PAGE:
If you’ve ever wanted to own a panther, the black Bengal cat gives you that option. With black spots on a black background, it isn’t noticeable at first glance that their fur isn’t completely black. This beautiful cat is rare and can cost more than other color variations.
Bengals are curious, playful felines with wild spirits that can be hard to manage, and first-time cat owners often might struggle to tame them. Like their Asian Leopard cat ancestors, the black Bengal cat loves water and enjoys nothing more than playing in the bath with their favorite human.
The Earliest Records of Black Bengal Cat in History
The Bengal cat’s origin is attributed to a California-based breeder, Jean Mill. In 1963, she crossed a Domestic Shorthair with a wild cat species, the Asian Leopard. This makes the Bengal cat a relatively new breed.
Asian Leopard cats are wild felines from Asia that are the size of a domestic cat, and many of the Bengal cat’s traits can be attributed back to them. Bengals love water, and they have energetic natures and distinctive spots.
Until the 1970s, Bengal cats were called Safari Cats when their name was changed to reflect the Asian Leopard cat’s scientific name, “Prionailurus bengalensis.”
How Black Bengal Cat Gained Popularity
It is estimated that less than 10 percent of all Bengal cats are black, which makes them particularly rare. When something is rare, people are willing to pay more for it, and black Bengals can go from $2,000 to $4,000.
Over the years, Bengal cats have been coveted because of their resemblance to wildcats. It’s rumored that a woman in London paid $50,000 for her Bengal cat, which earned it the “Rolls Royce of cats” nickname.
Breeding a black Bengal cat is tricky because the coloring relies on recessive genes. That means kittens must inherit two copies of the gene, one from each parent. Finding a breeder who breeds black Bengal cats is difficult because black is not an official color, so many stay away from it. Those who do may have waiting lists because there is such a high demand for their kittens.
Formal Recognition of Black Bengal Cat
In 1986, Bengals were accepted as an official breed by The International Cat Association (TICA.) However, charcoal is the closest TICA-accepted color, which can be spotted or marbled. Black or melanistic Bengals are an unofficial shade.
Top 4 Unique Facts About Black Bengal Cat
- Bengal Cats Bark – Bengal cats don’t meow like your typical cat; they make a much raspier sound that sounds more like a bark.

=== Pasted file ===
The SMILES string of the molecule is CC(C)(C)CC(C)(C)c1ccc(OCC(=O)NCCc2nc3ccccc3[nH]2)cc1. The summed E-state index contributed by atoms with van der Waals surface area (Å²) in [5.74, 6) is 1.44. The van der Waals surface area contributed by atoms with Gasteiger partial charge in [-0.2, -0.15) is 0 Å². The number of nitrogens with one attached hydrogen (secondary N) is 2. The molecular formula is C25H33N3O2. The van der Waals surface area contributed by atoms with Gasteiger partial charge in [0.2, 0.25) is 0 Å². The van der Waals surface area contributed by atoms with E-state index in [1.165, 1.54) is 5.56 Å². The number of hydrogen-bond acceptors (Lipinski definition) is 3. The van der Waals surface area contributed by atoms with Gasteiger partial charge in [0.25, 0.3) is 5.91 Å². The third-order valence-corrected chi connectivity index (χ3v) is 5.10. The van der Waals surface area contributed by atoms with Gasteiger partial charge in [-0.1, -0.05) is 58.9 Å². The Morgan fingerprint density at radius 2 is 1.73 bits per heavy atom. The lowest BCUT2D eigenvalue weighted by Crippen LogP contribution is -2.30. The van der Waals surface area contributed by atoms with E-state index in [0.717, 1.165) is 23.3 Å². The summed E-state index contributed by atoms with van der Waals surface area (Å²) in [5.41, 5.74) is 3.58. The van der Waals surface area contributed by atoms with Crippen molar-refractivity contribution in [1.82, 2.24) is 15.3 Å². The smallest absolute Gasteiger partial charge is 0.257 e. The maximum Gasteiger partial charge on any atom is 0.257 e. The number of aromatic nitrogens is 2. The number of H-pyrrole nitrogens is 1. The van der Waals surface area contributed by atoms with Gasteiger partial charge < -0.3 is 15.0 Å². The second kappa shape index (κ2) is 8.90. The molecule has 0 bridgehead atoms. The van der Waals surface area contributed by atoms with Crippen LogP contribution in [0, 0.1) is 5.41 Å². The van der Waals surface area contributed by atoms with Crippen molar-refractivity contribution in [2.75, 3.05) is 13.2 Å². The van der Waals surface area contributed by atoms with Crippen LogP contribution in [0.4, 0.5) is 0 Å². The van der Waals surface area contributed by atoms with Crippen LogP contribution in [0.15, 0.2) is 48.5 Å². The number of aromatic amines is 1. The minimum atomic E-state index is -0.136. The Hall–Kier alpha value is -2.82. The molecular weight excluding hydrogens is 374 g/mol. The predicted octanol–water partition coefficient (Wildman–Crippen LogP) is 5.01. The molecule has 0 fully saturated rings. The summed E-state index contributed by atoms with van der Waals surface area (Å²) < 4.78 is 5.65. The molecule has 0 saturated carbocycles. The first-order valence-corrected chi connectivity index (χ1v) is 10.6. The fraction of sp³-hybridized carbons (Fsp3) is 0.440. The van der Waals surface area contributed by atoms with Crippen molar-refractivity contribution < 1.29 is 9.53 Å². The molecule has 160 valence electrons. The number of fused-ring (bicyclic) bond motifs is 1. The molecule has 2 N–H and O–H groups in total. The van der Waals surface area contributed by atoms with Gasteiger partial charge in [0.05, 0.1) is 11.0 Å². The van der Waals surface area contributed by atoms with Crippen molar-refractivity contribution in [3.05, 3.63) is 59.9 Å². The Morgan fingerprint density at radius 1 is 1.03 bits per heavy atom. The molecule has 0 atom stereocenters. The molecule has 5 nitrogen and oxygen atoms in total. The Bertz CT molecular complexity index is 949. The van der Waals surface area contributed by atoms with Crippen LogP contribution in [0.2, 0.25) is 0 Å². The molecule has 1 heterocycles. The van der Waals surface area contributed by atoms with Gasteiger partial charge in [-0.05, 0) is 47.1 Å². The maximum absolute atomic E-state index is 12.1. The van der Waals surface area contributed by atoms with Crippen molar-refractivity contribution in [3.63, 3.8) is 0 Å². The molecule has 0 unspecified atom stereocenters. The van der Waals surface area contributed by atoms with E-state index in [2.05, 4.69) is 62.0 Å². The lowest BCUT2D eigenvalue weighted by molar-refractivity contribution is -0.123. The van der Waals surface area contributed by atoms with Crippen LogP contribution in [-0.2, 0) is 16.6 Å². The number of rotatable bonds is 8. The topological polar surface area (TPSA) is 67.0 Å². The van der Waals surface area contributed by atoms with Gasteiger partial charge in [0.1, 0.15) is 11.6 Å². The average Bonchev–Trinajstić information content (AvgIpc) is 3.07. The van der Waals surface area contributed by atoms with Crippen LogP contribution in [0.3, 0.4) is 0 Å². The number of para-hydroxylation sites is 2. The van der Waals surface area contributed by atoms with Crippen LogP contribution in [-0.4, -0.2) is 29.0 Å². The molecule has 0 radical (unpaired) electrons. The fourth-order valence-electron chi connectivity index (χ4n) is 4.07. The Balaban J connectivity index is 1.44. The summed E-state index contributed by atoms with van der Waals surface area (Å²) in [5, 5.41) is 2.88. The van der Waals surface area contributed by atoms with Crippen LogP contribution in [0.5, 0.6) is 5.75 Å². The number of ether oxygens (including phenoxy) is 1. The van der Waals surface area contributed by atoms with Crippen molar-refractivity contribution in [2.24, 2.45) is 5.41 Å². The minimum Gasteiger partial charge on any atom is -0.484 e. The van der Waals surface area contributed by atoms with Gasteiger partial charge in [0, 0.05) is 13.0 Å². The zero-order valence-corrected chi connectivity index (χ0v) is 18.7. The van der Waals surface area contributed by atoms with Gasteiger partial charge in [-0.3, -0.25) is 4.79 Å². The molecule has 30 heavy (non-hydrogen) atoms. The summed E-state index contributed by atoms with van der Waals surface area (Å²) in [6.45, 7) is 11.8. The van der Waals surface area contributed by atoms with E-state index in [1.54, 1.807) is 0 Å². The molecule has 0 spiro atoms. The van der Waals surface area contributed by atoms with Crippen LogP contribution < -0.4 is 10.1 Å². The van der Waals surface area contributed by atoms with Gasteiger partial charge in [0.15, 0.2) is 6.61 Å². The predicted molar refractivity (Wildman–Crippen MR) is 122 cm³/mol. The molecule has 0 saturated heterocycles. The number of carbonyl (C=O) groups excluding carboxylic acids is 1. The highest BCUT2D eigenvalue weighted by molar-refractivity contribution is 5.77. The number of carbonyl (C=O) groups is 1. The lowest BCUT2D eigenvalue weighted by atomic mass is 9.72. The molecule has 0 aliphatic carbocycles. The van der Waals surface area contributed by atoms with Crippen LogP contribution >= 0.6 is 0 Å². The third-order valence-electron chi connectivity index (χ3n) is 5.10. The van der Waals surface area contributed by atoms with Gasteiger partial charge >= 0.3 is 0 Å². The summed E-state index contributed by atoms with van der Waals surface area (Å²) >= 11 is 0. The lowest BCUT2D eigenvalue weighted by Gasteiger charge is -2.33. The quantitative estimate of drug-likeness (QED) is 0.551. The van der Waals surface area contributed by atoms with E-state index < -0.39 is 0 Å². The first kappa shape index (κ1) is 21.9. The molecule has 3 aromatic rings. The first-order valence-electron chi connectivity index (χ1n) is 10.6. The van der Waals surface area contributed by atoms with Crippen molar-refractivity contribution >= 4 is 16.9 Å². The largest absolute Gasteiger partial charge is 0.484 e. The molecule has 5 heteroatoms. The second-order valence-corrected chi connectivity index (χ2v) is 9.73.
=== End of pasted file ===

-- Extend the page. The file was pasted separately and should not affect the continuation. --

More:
- They Aren’t Dainty – Bengal cats are muscular and athletically built. Generally, they can weigh 8–15 pounds.
- Mini-Panther – A black Bengal cat is more like a panther in other ways besides its color. They are skilled and avid hunters and enjoy eating fish, so keep your pet goldfish out of harm’s way!
- They Are Super Smart – Bengal cats are incredibly smart and love to learn new tricks. They can even be trained to walk alongside their owners on a leash. However, Bengals don’t have the same strength in their necks as a dog, and it’s safest to use a harness. You can get a harness or walking jacket made specifically for your cat’s unique build.
Does Black Bengal Cat Make a Good Pet?
Bengal cats are packed full of personality. They are active, confident, curious, and athletic, and they aren’t for the faint-hearted pet parent. They need to be both mentally and physically stimulated. They are very social cats and enjoy the company of their families. They also get on well with children and dogs that are cat-friendly.
They thrive on consistent interaction, and if you are going to be out of the house consistently, invest in toys and games. Consider bringing a second kitty into your home since Bengal cats love having a companion to play with. If you fail to give your Bengal enough attention or an outlet for all their energy, they will find (and destroy) your belongings for entertainment.
Black Bengal cats are like miniature panthers in more ways than one. They aren’t your typical lap cat who will want to curl up on the sofa daily. They enjoy hunting, playing, and getting wet! They’re an adventurer at heart and might be tricky for a first-time cat parent to handle. However, as long as you’re willing to spend time with them and engage with their needs, you will be fine because what your Bengal loves most is spending time with its favorite humans!
Featured Image Credit: Heidi Bollich, Shutterstock